5 Things You Get With Chronic Stress

Your car broke down at night in a bad part of town, and you’re walking on a dark and empty street. You hear footsteps coming up behind you…

Your heart rate speeds up, and blood floods your muscles to prepare you to run for your life.  

You’ve probably heard the term “fight or flight” before.  What you may not have learned is that it applies to a series of biological reactions that are coordinated by two little pyramid-shaped glands that are perched on top of your kidneys that are known as the adrenal glands.  When you feel threatened, your adrenals release hormones including epinephrine (aka adrenaline), norepinephrine, and cortisol which all help to prepare the body for the chase…or the fight if it comes to that. That “stress reaction” works great in life-threatening situations, but when it’s stuck in the “on” position all the time…it can be the source of a wide range of medical problems.  

In this article, my team at UpWellness will help you understand how stress affects your physiology and lays out the top tips to help keep your stress levels under control.


When your great, great, great, great…grandfather was being chased by a tiger, the stress hormone cortisol would kick in to allow him to switch into hyperdrive and save his life. This reaction, known as fight or flight, raises the heart rate, blood pressure, and blood sugar so that people can defend themselves against danger.

While you might not be running away from lions, tigers or bears, you can have the same reaction if, for example, you have to make a quick decision to avoid a collision on the freeway. However, there are many modern world stressors that are not actually life and death, but you seem to always be bombarded – bills, work, relationships, traffic, etc. This constant onslaught of stressful situations causes the sympathetic nervous system to be engaged for a prolonged period. Stress hormones flood the body and cortisol levels (which drop after a real threat has passed) remain high.

Here are five things that happen when you are stuck in a fight or flight response, also known as chronic stress.

Inflammation and cardiovascular disease

Over twenty-five years ago a strong connection was made between stress and heart disease. It has only recently been that researchers have discovered how stress actually impacts the cardiovascular system. Elevated levels of cortisol cause chronic inflammation in the lining of the blood vessels. This inflammation causes damage to artery walls and causes cholesterol-rich deposits to narrow arteries leading to heart disease and strokes. This type of inflammation explains why one-third of patients with heart disease don’t have other risk factors such as obesity or high cholesterol.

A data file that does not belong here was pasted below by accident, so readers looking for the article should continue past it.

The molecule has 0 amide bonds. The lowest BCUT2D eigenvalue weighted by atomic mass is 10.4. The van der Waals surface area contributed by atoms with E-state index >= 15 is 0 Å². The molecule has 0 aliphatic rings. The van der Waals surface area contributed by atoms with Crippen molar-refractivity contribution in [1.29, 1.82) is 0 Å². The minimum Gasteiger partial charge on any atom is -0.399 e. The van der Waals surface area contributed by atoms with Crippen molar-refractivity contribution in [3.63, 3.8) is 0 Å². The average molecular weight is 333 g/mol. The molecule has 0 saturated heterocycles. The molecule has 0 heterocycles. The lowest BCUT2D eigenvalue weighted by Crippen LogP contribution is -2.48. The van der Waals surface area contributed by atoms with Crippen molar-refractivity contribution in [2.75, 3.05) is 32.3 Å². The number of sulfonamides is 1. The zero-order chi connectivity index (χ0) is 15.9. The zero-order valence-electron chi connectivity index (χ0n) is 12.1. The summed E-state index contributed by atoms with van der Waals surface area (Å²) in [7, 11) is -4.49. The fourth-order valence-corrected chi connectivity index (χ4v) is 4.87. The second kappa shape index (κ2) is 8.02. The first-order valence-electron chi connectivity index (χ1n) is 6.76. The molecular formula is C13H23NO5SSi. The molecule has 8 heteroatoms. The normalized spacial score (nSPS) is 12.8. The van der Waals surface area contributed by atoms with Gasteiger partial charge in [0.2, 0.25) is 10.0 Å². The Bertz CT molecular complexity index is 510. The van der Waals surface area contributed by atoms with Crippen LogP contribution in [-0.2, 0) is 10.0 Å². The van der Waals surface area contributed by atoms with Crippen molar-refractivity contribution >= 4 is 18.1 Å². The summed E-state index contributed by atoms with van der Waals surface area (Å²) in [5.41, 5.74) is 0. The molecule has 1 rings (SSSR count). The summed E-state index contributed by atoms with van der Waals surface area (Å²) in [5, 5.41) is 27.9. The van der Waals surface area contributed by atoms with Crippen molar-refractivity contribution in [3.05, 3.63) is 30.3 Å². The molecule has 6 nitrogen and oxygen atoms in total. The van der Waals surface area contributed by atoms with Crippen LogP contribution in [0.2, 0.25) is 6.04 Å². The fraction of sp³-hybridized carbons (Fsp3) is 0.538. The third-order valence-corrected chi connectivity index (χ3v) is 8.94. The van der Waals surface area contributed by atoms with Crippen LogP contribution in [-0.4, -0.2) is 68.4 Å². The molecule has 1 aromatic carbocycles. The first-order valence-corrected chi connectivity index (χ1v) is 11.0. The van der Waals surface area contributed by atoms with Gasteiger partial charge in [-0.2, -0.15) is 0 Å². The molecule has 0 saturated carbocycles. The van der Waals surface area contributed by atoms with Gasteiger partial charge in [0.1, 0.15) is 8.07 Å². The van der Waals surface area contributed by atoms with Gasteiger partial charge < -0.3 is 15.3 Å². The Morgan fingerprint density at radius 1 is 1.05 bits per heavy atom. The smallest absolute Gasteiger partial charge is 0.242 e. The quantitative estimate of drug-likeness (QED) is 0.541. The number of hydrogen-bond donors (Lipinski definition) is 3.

Weak immune function

Chronic stress reduces the immune system’s ability to defend against infection. One study looked at chronic stress in elderly persons caring for people with dementia. Researchers compared responses between two groups – those who were caring for someone and those who were not. What they discovered was that chronic stress severely depressed the immune system in the caregiver group. Interestingly enough, when caregivers practiced relaxation techniques, their cortisol levels dropped, and their immune system rebounded.

Memory loss and cognitive impairment

Tests can be stressful, that is a fact. Have you ever studied for a test and then forgotten information when taking the test? Test nerves can cause cortisol to skyrocket which impairs both memory and reasoning. Researchers investigated this effect by giving one group of volunteers cortisol at a dose similar to emotional stress and another group a dummy pill. As expected, those who took the cortisol pill did not perform nearly as well on the memory test as the group that took the placebo pill. Additional research out of McGill University in Canada shows that cortisol shrinks the hippocampus, the part of the brain that is responsible for memory.


Higher cortisol levels mean more psychological arousal which can disrupt sleep and lead to chronic insomnia. When researchers examined cortisol levels in persons suffering from chronic insomnia compared to those who slept well, it was found that the sleepless group has elevated levels of cortisol. In another study, persons with chronic insomnia were given medication to reduce cortisol, and their sleep improved dramatically.

Abdominal fat

Excess abdominal fat is associated with an increased risk of liver disease, diabetes, and high blood pressure. Cortisol increases the risk of abdominal fat. Although it is not known exactly why cortisol causes bellies to swell, it is thought that maybe the stress hormone cortisol impairs when it comes to food choice and portion control. Cortisol definitely increases appetite which in turn can lead to abdominal fat.

That’s not all

High levels of cortisol associated with chronic stress are also connected to an increased risk of depression, heartburn, and sexual difficulties. Stress is also known to exacerbate pain, acne, hives, ulcers, irritable bowel, Chron’s disease, ulcerative colitis, and eczema.

What can be done?

Getting a handle on cortisol levels means getting a handle on stress. Here are just a few ways that you can learn to relax a bit, let down and lower your stress hormone levels.

  • Practice deep breathing
  • Practice yoga
  • Meditate
  • Listen to music
  • Journal
  • Take time for yourself daily
  • Exercise
  • Don’t sweat the small stuff
  • Spend quality time with friends and family
  • Don’t marry your job
  • Take a walk in nature
  • Take a break from electronics daily

-The UpWellness Team